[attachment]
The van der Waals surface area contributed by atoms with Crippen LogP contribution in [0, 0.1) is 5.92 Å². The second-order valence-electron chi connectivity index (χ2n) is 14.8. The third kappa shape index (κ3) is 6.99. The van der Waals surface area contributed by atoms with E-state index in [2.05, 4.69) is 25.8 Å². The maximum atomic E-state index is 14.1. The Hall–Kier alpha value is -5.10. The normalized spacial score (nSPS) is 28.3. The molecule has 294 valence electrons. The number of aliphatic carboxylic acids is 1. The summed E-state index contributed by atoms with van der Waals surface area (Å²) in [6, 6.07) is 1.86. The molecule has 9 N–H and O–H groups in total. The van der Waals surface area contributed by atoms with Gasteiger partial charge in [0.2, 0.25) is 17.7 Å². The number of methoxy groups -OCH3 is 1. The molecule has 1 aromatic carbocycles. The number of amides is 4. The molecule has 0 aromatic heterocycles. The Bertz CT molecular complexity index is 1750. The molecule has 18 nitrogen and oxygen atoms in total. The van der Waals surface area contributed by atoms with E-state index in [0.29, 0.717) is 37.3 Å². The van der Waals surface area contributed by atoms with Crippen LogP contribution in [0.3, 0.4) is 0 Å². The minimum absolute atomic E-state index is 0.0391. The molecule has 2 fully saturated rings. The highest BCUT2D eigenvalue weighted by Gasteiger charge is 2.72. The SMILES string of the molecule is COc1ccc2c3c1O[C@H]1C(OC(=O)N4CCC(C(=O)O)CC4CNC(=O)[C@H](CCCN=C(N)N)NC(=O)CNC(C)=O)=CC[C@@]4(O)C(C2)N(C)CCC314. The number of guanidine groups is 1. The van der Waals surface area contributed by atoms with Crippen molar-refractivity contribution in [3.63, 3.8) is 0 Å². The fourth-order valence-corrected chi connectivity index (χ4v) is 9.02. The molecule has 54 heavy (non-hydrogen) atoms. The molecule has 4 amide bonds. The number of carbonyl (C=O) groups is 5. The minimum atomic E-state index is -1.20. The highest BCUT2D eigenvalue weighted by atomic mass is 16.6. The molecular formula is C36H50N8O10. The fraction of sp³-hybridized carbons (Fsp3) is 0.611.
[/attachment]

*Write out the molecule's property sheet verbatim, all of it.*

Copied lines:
The van der Waals surface area contributed by atoms with Crippen LogP contribution in [0, 0.1) is 5.92 Å². The second-order valence-electron chi connectivity index (χ2n) is 14.8. The third kappa shape index (κ3) is 6.99. The van der Waals surface area contributed by atoms with E-state index in [2.05, 4.69) is 25.8 Å². The maximum atomic E-state index is 14.1. The Hall–Kier alpha value is -5.10. The normalized spacial score (nSPS) is 28.3. The molecule has 294 valence electrons. The number of aliphatic carboxylic acids is 1. The summed E-state index contributed by atoms with van der Waals surface area (Å²) in [6, 6.07) is 1.86. The molecule has 9 N–H and O–H groups in total. The van der Waals surface area contributed by atoms with Gasteiger partial charge in [0.2, 0.25) is 17.7 Å². The number of methoxy groups -OCH3 is 1. The molecule has 1 aromatic carbocycles. The number of amides is 4. The molecule has 0 aromatic heterocycles. The Bertz CT molecular complexity index is 1750. The molecule has 18 nitrogen and oxygen atoms in total. The van der Waals surface area contributed by atoms with E-state index in [0.29, 0.717) is 37.3 Å². The van der Waals surface area contributed by atoms with Crippen LogP contribution in [0.3, 0.4) is 0 Å². The minimum absolute atomic E-state index is 0.0391. The molecule has 2 fully saturated rings. The highest BCUT2D eigenvalue weighted by Gasteiger charge is 2.72. The SMILES string of the molecule is COc1ccc2c3c1O[C@H]1C(OC(=O)N4CCC(C(=O)O)CC4CNC(=O)[C@H](CCCN=C(N)N)NC(=O)CNC(C)=O)=CC[C@@]4(O)C(C2)N(C)CCC314. The number of guanidine groups is 1. The van der Waals surface area contributed by atoms with Crippen molar-refractivity contribution in [3.63, 3.8) is 0 Å². The fourth-order valence-corrected chi connectivity index (χ4v) is 9.02. The molecule has 54 heavy (non-hydrogen) atoms. The molecule has 4 amide bonds. The number of carbonyl (C=O) groups is 5. The minimum atomic E-state index is -1.20. The highest BCUT2D eigenvalue weighted by atomic mass is 16.6. The molecular formula is C36H50N8O10. The fraction of sp³-hybridized carbons (Fsp3) is 0.611.